At the end of the latest WEF meeting in Davos, many of the leaders there were optimistic that the world will avoid recession. Or, at least, if there was a recession, it would be short and shallow. Much of that optimism hinged on an expectation that China would bounce back now that it has lifted Covid restrictions.
The meeting came on the heels of the latest GDP figures from the world’s second largest economy, which came in well above expectations. That helped offset some of the negativity that would have been expected when the U.S. reported slower-than-expected industrial growth. So, it begs the question: Do major investors see this as the bottom line? Or is there an additional disadvantage?
What to watch out for
One of the tracks could be in PMI data, to see where previous trends in the economy are going. Over the past few months, most major economies have reported PMIs below the 50 level, which indicate a contraction. But the latest consensus shows that this indicator may be starting to rise again, especially in Europe.
Europe’s ability to keep up with energy demand helped boost optimism in the shared economy, with stocks moving to 9-month highs. If PMI were to move above 50, it could give further impetus to the notion that the ECB will continue hiking and support the Euro. Meanwhile, if PMI in the US shows a similar trend as industrial data, it could weaken the greenback.
Key data points:
Australia’s Manufacturing PMI is expected to fall to 49.5 of 50.2, entering contraction for the first time since the pandemic. This despite reports of a thaw in relations between Canberra and Beijing, which are expected to boost trade. Services, on the other hand, are expected to rise although remain in contraction at 47.5 compared to 47.3 previously.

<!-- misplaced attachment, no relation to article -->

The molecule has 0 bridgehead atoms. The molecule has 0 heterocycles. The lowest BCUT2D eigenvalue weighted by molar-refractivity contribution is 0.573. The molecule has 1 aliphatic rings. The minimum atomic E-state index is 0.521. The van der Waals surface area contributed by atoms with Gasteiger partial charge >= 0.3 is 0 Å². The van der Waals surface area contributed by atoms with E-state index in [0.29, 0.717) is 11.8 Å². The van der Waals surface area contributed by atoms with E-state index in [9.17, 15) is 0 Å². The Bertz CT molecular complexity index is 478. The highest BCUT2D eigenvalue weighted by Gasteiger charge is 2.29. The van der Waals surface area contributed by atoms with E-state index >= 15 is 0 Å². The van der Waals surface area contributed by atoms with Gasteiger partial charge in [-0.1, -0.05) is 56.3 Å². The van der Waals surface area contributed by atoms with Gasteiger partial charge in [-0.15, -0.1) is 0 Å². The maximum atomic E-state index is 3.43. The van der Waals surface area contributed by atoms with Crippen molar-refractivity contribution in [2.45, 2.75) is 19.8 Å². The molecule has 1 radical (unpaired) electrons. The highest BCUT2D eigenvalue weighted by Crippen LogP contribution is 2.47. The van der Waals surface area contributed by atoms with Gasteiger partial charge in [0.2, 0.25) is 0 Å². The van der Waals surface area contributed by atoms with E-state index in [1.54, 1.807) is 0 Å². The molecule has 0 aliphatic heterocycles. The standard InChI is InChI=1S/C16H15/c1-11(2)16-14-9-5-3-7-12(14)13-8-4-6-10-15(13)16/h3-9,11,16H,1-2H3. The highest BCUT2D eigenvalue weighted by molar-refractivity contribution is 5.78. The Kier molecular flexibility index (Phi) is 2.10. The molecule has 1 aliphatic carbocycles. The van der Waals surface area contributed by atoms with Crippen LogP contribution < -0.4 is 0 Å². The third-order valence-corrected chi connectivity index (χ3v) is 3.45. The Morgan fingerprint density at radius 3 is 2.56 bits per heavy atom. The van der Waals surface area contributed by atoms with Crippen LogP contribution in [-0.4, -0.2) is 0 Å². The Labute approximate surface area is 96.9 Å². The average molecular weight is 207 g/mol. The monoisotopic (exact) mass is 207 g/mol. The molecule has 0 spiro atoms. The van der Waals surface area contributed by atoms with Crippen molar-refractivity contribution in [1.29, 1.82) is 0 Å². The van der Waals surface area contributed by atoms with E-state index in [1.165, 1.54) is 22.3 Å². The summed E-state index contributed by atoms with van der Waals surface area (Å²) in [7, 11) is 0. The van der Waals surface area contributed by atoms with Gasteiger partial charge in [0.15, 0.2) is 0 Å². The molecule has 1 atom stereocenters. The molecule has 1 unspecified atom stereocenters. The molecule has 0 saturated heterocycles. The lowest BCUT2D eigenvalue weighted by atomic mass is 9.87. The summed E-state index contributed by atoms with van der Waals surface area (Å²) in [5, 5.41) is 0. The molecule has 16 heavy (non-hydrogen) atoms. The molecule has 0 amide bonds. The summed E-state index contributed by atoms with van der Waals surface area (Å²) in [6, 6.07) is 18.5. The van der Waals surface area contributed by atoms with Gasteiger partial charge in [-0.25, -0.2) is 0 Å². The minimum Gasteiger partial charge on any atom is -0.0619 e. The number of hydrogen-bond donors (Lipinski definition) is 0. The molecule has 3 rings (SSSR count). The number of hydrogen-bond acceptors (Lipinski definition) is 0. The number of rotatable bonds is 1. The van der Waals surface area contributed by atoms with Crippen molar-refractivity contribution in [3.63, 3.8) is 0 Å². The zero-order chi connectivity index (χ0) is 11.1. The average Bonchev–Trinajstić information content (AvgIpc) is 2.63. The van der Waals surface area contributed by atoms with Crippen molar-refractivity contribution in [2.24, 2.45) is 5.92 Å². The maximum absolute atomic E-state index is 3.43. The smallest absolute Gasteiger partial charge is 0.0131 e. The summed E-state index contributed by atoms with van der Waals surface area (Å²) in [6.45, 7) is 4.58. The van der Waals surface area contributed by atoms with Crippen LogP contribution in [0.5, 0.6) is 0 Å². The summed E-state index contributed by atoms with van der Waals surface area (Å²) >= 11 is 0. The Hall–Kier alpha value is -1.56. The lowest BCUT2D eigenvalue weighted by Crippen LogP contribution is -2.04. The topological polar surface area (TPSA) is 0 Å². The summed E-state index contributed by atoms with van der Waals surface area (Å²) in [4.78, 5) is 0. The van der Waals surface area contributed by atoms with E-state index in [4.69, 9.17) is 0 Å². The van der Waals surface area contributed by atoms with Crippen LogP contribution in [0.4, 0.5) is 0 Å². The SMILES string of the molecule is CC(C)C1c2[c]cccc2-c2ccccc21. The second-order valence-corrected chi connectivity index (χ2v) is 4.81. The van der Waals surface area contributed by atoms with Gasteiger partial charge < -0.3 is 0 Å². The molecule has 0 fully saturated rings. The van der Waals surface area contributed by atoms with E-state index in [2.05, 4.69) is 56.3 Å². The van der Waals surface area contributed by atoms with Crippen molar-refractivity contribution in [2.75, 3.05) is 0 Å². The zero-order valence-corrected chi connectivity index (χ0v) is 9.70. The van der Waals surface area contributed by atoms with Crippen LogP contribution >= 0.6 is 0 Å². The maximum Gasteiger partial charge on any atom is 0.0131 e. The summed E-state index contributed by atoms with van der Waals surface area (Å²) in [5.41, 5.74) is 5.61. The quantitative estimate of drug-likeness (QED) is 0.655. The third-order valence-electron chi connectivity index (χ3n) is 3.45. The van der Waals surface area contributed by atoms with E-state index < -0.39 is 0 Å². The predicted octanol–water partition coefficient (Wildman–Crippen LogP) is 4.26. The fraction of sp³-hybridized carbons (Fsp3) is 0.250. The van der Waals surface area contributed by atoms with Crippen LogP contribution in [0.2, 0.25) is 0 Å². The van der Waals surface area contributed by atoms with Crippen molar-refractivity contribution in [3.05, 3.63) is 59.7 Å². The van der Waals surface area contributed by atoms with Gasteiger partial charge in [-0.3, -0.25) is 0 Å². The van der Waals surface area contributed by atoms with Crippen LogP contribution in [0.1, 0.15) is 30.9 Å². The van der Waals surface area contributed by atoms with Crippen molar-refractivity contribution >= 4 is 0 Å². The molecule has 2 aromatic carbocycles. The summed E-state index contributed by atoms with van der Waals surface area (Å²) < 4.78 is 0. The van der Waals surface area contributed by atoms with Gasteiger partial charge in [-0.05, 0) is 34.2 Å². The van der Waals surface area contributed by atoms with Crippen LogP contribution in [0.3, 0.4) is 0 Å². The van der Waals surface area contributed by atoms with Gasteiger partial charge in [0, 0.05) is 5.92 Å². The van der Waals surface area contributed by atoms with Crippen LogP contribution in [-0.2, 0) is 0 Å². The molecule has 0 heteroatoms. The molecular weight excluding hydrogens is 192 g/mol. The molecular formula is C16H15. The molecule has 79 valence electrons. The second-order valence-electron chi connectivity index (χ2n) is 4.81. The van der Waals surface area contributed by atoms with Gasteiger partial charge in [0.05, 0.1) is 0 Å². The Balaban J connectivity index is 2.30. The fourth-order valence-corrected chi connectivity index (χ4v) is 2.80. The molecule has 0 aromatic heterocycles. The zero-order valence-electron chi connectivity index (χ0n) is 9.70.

The French Manufacturing PMI is expected to improve to 49.7, up from 49.2 prior. That is only marginally in contraction. France is the first major EU company to report, and then could set the tone for optimism if the result came above expectations. Services PMI is expected to do even better at 49.8, up from 49.5 previously.
Germany’s Manufacturing PMI is also expected to improve, but will remain in worse shape than France, at 47.8 compared to 47.1 prior. Services, on the other hand, are expected to almost return to expansion at 49.6 compared to 49.2 previously. The latest news on German energy reserves has been positive, but recent days have seen cold weather in Europe, with expectations that it could continue. Coinciding with the PMI survey, this could dampen optimism among executives in Europe’s largest economy.
UK Manufacturing PMI is expected to stage a marginal improvement although remains firmly in contraction at 45.5 compared to 45.3 previous. The constant strikes and reports that even more are expected in February have contributed to pessimism in the industrial sector. Services, on the other hand, are expected to remain in contraction through the bare minimum at 49.9.
US Manufacturing PMI is forecast to remain firmly in contraction at 46.2, unchanged from December. Services PMI is expected to show a marginal improvement to 45.0 from 44.7 previously. A beat on expectations would come as a bigger surprise to markets, given how much other data has been bearish.
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